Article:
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In the USA there is no centralized national system of education. Schools are funded by local and state taxes, the federal government can give financial help. Each state has the authority to set up and govern its own education system.
Schools are managed by boards of education, whose members are elected. The textbooks are loaned to the students for the period of study required, in inner-city schools (with many poor people) pencils and excersise books are provided by the school. About 85% of American children attend state schools; the remaining 15% pay tuition to attend private schools. Most private schools are run by religious organizations and include a religious instruction, which is not taught at state schools.
Discpline in American schools is generally much stricter than in Austria. Students are not allowed to leave the school ground during the day, and must show a “hall pass“ to walk on the corridos during classes. Students who are caught missing classes or who are late to class are usually required to make up the time by staying in school later in the afternoon. If a student goes on breaking the rules, he is warned by the teacher, the guidance counsellor, and the principal. Parents are summoned to school for a conference with teachers and the principal and a student can be suspended from school for some time, which is marked in the report and results in a lower grade. Especially in innter-city schools security is quite strict; often there are some kinds of guards at the entrance and ID cards must be schown.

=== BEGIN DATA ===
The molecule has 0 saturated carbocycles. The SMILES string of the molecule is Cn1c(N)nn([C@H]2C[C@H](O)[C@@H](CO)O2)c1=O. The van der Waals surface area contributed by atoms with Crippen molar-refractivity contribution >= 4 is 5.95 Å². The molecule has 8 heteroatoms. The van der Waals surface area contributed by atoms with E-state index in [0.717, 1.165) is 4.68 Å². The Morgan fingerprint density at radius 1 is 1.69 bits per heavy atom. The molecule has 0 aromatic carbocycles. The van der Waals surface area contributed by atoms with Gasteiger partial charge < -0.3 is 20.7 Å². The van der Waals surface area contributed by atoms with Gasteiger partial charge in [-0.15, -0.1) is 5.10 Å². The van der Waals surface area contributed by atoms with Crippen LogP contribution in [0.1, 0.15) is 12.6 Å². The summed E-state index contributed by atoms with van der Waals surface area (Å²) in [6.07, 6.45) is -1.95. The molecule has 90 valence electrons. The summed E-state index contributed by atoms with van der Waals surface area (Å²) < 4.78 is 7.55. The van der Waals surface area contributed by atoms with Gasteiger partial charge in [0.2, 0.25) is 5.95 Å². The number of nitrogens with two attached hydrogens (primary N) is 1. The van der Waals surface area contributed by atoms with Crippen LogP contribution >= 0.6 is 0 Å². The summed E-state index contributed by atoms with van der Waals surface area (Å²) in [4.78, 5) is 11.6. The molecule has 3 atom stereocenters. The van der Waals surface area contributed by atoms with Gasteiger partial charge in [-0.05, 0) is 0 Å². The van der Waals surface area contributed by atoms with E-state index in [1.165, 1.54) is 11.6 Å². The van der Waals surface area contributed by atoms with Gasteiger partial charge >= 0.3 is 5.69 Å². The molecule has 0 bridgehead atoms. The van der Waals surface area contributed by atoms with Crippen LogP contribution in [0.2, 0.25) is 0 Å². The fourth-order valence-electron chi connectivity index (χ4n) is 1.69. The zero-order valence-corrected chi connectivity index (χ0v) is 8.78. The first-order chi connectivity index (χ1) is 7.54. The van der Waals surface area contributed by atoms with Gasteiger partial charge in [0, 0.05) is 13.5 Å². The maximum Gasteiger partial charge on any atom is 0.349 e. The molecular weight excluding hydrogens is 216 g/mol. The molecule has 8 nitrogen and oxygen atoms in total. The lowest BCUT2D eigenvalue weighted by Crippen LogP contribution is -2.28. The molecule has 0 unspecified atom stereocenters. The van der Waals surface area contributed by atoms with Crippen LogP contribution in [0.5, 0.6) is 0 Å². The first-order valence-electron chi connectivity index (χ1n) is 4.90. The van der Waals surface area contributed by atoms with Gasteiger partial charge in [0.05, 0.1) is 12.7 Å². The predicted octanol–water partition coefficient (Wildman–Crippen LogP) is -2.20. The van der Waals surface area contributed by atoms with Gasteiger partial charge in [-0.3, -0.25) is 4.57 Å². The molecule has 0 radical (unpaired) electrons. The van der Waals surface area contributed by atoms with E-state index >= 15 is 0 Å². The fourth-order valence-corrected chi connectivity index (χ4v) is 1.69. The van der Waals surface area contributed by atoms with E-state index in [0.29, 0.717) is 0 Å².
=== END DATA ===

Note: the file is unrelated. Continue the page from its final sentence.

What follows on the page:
Usually children start with nursery school at the age of 3.
All of the five-year old children attend kindergarten. Compulsory education starts at the age of 6 in elementary school which children attend for six years. During these years the emphasis is laid upon the basic skills of reading, speaking, writing and maths.
At the age of 12 children move on to junior high school for their next two years and then on to (senior) high school for four years.
The American high school is non-selective – all students of this age group attend it. There is no class system like in Austria but a system of courses that are chosen by the students.
There are compulsory „core“ subjects that students must take (English, Maths, Science, American History, Physical Education) and optional subjects, (electives) which often include arts, music journalism, drama etc.
Tests like SAT (Scholastic Achievement Test) and ACT (American College Testin) are entrance exams for university.
The school year is usually divided into semesters (terms) and lasts from August or September until May or June.
The high school diploma is no final exam like our Matura. If one fails a subject that is necessary for the diploma, one must take it again but it is not necessary to repeat the whole year with all the other subjects like in Austria.
Grades (marks) vary from A to F (fail) or from 4 to 0 and are based on a overall evaluation of small tests (quizzes), mid-term and final examiniations, participation in class discussions, homework assignments and papers.
High school also offers workshops for those students who want to take up a manual job when they leave school.
In addition to the core subjects and the electives, the American high school also offers a variety of extra-curricular activities such as debating clubs, photo clubs, a school choir or an orchestra (which often are electives) and, of course, the school teams in all different kinds of sports, mainly in (American) football (also soccer is quite common now), basketball, baseball, swimming and athletics.